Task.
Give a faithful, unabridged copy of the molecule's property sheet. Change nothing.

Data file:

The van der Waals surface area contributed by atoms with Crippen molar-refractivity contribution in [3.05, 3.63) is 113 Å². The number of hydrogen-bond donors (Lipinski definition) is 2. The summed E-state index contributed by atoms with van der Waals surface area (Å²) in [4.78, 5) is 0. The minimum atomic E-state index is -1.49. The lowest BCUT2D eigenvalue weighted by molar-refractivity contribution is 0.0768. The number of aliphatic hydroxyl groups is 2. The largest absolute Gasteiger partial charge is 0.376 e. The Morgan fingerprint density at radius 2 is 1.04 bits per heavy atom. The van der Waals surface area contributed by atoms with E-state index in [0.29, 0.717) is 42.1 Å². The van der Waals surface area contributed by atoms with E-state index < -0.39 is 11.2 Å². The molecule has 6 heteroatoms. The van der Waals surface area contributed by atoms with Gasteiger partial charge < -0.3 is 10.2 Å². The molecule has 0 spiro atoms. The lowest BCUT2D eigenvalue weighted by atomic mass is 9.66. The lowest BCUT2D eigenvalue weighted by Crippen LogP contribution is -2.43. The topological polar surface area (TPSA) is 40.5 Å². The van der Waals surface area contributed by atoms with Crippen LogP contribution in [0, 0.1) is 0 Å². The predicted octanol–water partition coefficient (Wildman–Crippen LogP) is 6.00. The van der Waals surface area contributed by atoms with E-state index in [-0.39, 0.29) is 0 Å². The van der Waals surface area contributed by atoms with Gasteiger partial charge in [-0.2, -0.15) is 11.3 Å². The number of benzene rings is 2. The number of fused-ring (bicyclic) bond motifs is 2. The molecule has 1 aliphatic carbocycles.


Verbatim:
The van der Waals surface area contributed by atoms with Crippen molar-refractivity contribution in [3.05, 3.63) is 113 Å². The number of hydrogen-bond donors (Lipinski definition) is 2. The summed E-state index contributed by atoms with van der Waals surface area (Å²) in [4.78, 5) is 0. The minimum atomic E-state index is -1.49. The lowest BCUT2D eigenvalue weighted by molar-refractivity contribution is 0.0768. The number of aliphatic hydroxyl groups is 2. The largest absolute Gasteiger partial charge is 0.376 e. The Morgan fingerprint density at radius 2 is 1.04 bits per heavy atom. The van der Waals surface area contributed by atoms with E-state index in [0.29, 0.717) is 42.1 Å². The van der Waals surface area contributed by atoms with E-state index < -0.39 is 11.2 Å². The molecule has 6 heteroatoms. The van der Waals surface area contributed by atoms with Gasteiger partial charge < -0.3 is 10.2 Å². The molecule has 0 spiro atoms. The lowest BCUT2D eigenvalue weighted by atomic mass is 9.66. The lowest BCUT2D eigenvalue weighted by Crippen LogP contribution is -2.43. The topological polar surface area (TPSA) is 40.5 Å². The van der Waals surface area contributed by atoms with Crippen LogP contribution in [0, 0.1) is 0 Å². The predicted octanol–water partition coefficient (Wildman–Crippen LogP) is 6.00. The van der Waals surface area contributed by atoms with E-state index in [-0.39, 0.29) is 0 Å². The van der Waals surface area contributed by atoms with Gasteiger partial charge in [-0.2, -0.15) is 11.3 Å². The number of benzene rings is 2. The number of fused-ring (bicyclic) bond motifs is 2. The molecule has 1 aliphatic carbocycles.